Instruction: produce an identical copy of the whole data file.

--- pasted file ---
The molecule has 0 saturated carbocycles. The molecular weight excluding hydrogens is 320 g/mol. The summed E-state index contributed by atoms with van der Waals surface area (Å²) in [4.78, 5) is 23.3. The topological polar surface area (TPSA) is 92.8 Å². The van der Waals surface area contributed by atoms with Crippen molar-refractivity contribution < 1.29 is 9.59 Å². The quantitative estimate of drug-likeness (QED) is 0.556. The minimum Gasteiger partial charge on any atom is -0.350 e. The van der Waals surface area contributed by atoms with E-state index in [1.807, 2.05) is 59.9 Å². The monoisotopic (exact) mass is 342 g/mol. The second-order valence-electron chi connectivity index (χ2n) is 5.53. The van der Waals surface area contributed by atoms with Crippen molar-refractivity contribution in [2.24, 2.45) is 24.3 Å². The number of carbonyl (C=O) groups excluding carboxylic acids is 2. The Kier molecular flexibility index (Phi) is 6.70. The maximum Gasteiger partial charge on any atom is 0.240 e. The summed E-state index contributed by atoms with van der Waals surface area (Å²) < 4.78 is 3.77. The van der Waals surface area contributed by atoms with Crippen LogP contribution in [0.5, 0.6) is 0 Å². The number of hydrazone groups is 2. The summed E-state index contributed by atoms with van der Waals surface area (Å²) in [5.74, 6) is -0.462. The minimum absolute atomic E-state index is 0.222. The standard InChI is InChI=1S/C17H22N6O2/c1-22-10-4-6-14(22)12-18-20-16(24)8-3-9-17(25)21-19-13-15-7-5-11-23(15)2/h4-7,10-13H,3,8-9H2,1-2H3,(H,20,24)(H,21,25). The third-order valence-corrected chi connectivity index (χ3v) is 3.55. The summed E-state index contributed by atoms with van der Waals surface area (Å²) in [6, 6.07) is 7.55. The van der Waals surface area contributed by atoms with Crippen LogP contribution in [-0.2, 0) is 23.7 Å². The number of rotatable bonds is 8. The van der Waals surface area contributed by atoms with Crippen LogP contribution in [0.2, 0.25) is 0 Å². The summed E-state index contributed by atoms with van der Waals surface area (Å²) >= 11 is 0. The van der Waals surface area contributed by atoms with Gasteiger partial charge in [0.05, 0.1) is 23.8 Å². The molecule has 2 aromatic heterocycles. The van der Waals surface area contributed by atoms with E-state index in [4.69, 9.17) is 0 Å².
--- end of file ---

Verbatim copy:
The molecule has 0 saturated carbocycles. The molecular weight excluding hydrogens is 320 g/mol. The summed E-state index contributed by atoms with van der Waals surface area (Å²) in [4.78, 5) is 23.3. The topological polar surface area (TPSA) is 92.8 Å². The van der Waals surface area contributed by atoms with Crippen molar-refractivity contribution < 1.29 is 9.59 Å². The quantitative estimate of drug-likeness (QED) is 0.556. The minimum Gasteiger partial charge on any atom is -0.350 e. The van der Waals surface area contributed by atoms with E-state index in [1.807, 2.05) is 59.9 Å². The monoisotopic (exact) mass is 342 g/mol. The second-order valence-electron chi connectivity index (χ2n) is 5.53. The van der Waals surface area contributed by atoms with Crippen molar-refractivity contribution in [2.24, 2.45) is 24.3 Å². The number of carbonyl (C=O) groups excluding carboxylic acids is 2. The Kier molecular flexibility index (Phi) is 6.70. The maximum Gasteiger partial charge on any atom is 0.240 e. The summed E-state index contributed by atoms with van der Waals surface area (Å²) < 4.78 is 3.77. The van der Waals surface area contributed by atoms with Crippen LogP contribution in [0.5, 0.6) is 0 Å². The number of hydrazone groups is 2. The summed E-state index contributed by atoms with van der Waals surface area (Å²) in [5.74, 6) is -0.462. The minimum absolute atomic E-state index is 0.222. The standard InChI is InChI=1S/C17H22N6O2/c1-22-10-4-6-14(22)12-18-20-16(24)8-3-9-17(25)21-19-13-15-7-5-11-23(15)2/h4-7,10-13H,3,8-9H2,1-2H3,(H,20,24)(H,21,25). The third-order valence-corrected chi connectivity index (χ3v) is 3.55. The summed E-state index contributed by atoms with van der Waals surface area (Å²) in [6, 6.07) is 7.55. The van der Waals surface area contributed by atoms with Crippen LogP contribution in [-0.2, 0) is 23.7 Å². The number of rotatable bonds is 8. The van der Waals surface area contributed by atoms with Crippen LogP contribution in [0.2, 0.25) is 0 Å². The summed E-state index contributed by atoms with van der Waals surface area (Å²) >= 11 is 0. The van der Waals surface area contributed by atoms with Gasteiger partial charge in [0.05, 0.1) is 23.8 Å². The molecule has 2 aromatic heterocycles. The van der Waals surface area contributed by atoms with E-state index in [4.69, 9.17) is 0 Å².